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Lipoprotein/cholesterol analysis; Lipid profile; Lipid panel; Hyperlipidemia - testing; Coronary risk profile
A coronary risk profile is a group of blood tests used to measure your cholesterol and triglyceride levels. The profile can help determine your risk for heart disease.
Cholesterol is a soft, wax-like substance found in all parts of the body. Your body needs a little bit of cholesterol to work properly. But too much cholesterol can clog your arteries and lead to heart disease, stroke, and other problems.
Some types of cholesterol are considered "good" and some are considered "bad." Different blood tests are needed to measure each type of cholesterol.
A blood sample is needed. For information on how this is done, see: Venipuncture.
Your doctor may order only a cholesterol level as the first test, which will measure cholesterol and HDL cholesterol levels. You may not need more cholesterol tests if your cholesterol is in the normal range.
You may also have a lipid (or coronary risk) profile, which includes:
People who also have high triglyceride levels may get a test called a direct LDL cholesterol (direct LDL-C).
Other blood tests, such as C-reactive protein (CRP), may be added to the profile in some laboratories.
Often, if you are only having a cholesterol level done, you can eat beforehand.
If you are having a lipid profile, you should not eat or drink anything except water 9 - 12 hours before having your blood drawn.
When the needle is inserted to draw blood, some people feel moderate pain, while others feel only a prick or stinging sensation. Afterward, there may be some throbbing.
Why the Test is Performed
Cholesterol blood tests are done to help you and your doctor better understand your risk for heart disease, stroke, and other problems caused by narrowed or blocked arteries.
A lipid profile may be done:
Some national guidelines recommend having the first cholesterol test done at age 20. Everyone should have their first screening test by age 35 in men, and age 45 in women.
People who have diagnosed with diabetes, heart disease, stroke, or high blood pressure should always have a cholesterol test done, no matter what their age.
Follow-up testing should be done:
Not all experts agree on when to first check cholesterol levels in children.
The ideal values depend on whether you have heart disease or other risk factors. Your health care provider can tell you what your ideal results should be.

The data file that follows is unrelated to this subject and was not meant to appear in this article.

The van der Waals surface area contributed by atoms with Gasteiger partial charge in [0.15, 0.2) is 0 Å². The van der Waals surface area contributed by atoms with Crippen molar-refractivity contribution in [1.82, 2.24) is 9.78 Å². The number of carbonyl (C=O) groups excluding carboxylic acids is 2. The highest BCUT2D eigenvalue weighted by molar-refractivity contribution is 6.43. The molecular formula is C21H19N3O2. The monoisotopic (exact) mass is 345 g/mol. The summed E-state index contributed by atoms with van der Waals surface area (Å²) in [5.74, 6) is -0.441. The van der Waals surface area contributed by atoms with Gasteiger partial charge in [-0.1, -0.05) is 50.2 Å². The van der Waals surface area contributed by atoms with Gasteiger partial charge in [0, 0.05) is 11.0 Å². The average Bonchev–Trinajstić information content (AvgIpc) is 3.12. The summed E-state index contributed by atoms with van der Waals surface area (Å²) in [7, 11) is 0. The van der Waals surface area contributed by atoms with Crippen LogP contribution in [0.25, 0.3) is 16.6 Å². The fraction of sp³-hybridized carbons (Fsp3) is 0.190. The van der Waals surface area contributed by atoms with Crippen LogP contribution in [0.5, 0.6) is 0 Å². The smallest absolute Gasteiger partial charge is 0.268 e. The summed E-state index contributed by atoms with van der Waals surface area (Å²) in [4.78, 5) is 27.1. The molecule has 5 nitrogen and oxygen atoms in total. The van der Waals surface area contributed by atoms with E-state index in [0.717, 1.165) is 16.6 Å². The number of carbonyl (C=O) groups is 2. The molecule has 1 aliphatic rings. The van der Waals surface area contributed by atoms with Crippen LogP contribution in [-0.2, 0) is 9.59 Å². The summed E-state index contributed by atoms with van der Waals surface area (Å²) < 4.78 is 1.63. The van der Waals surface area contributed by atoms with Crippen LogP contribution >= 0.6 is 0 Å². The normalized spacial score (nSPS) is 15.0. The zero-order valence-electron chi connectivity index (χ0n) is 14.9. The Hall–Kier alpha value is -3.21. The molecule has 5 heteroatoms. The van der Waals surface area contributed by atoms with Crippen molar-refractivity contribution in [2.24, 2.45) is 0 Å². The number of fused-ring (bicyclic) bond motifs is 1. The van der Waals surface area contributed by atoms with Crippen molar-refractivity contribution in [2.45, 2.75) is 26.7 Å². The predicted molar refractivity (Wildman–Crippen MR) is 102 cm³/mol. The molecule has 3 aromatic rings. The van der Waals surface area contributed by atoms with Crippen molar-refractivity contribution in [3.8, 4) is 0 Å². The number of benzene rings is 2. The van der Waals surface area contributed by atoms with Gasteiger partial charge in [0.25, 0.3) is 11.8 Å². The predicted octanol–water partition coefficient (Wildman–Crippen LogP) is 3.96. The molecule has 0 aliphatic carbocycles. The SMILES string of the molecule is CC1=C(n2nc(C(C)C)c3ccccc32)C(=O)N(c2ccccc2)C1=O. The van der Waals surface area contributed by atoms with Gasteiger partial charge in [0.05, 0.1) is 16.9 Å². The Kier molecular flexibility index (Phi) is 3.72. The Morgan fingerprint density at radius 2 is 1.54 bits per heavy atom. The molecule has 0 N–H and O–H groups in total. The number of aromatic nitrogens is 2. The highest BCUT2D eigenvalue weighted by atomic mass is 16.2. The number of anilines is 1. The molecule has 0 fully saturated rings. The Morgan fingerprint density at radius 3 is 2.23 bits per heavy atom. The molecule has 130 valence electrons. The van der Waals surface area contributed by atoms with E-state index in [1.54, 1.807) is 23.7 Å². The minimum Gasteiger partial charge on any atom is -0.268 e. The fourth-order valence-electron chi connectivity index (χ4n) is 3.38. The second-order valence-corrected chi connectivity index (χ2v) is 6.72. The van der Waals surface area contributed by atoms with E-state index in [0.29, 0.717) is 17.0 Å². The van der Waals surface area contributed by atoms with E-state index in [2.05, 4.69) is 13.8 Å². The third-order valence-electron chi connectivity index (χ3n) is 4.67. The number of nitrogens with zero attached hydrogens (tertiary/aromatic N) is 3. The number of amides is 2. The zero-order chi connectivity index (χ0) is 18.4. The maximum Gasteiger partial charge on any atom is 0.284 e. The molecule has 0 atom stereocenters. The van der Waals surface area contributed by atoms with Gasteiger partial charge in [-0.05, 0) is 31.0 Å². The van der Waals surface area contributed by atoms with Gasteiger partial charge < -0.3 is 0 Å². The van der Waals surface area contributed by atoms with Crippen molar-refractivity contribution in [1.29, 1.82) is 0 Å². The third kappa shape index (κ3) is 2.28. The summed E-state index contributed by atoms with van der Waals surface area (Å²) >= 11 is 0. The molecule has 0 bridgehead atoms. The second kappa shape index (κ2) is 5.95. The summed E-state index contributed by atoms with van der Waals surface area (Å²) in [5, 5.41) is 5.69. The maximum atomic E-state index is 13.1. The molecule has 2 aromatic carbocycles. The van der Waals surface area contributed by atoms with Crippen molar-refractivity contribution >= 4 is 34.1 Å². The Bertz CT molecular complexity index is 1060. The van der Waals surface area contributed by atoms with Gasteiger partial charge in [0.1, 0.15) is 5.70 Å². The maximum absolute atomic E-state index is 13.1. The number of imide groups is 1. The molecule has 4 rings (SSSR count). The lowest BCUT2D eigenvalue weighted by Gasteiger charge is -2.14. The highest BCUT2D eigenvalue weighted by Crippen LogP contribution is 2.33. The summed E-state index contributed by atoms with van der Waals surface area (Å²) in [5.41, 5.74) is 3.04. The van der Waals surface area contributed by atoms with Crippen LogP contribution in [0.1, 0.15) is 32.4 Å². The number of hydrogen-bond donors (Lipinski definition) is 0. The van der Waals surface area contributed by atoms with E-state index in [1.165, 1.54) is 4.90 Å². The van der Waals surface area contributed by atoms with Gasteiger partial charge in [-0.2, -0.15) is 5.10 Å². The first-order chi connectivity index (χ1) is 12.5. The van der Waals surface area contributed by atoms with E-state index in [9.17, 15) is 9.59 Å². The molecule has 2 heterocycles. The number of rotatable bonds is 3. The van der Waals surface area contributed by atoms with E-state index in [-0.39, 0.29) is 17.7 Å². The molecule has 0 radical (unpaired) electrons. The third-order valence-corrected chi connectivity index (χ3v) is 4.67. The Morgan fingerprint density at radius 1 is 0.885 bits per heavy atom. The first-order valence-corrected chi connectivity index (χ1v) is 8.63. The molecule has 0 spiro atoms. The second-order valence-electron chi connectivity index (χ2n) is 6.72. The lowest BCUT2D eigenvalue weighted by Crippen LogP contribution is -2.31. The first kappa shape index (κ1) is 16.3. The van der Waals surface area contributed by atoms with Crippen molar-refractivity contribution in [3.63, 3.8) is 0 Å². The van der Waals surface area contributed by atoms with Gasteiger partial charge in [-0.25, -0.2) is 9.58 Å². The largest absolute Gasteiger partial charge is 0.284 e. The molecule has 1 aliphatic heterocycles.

The desired values in most adults are:
Talk to your health care provider about the ideal levels in children.
Note: mg/dL = milligrams per deciliter
Note: Normal value ranges may vary slightly among different laboratories. Talk to your doctor about the meaning of your specific test results.
The examples above show the common measurements for results for these tests. Some laboratories use different measurements or may test different specimens.
Abnormal values may be a sign that you are at increased risk for heart disease, stroke, and other problems caused by narrowed or blocked arteries.
Any active illness, such as a flare-up of arthritis, can change your total cholesterol number. If you have had an illness in the 3 months before having this test, you should have this test repeated in 2 or 3 months.
See: High cholesterol to learn more about the causes of high cholesterol levels.
Veins and arteries vary in size from one patient to another and from one side of the body to the other. Obtaining a blood sample from some people may be more difficult than from others.
Other risks associated with having blood drawn are slight but may include:
Expert Panel on Detection, Evaluation, and Treatment of High Blood Cholesterol in Adults. Executive summary of the third report of the National Cholesterol Education Program (NCEP) expert panel on detection, evaluation, and treatment of high blood cholesterol in adults (Adult Treatment Panel III). JAMA. 2001;285:2486-2497. Updated 2004.
Libby P. Lipoprotein disorders and cardiovascular disease. In: Bonow RO, Mann DL, Zipes DP, Libby P, eds. Braunwald's Heart Disease: A Textbook of Cardiovascular Medicine. 9th ed. Philadelphia, Pa: Saunders Elsevier; 2011:chap 49.
Gennest J, Libby P. Lipoprotein disorders and cardiovascular disease. In: Bonow RO, Mann DL, Zipes DP, Libby P, eds. Braunwald's Heart Disease: A Textbook of Cardiovascular Medicine. 9th ed. Philadelphia, Pa: Saunders Elsevier; 2011:chap 47.
U.S. Preventive Services Task Force.
U.S. Preventive Services Task Force. Screening for lipid disorders in children.
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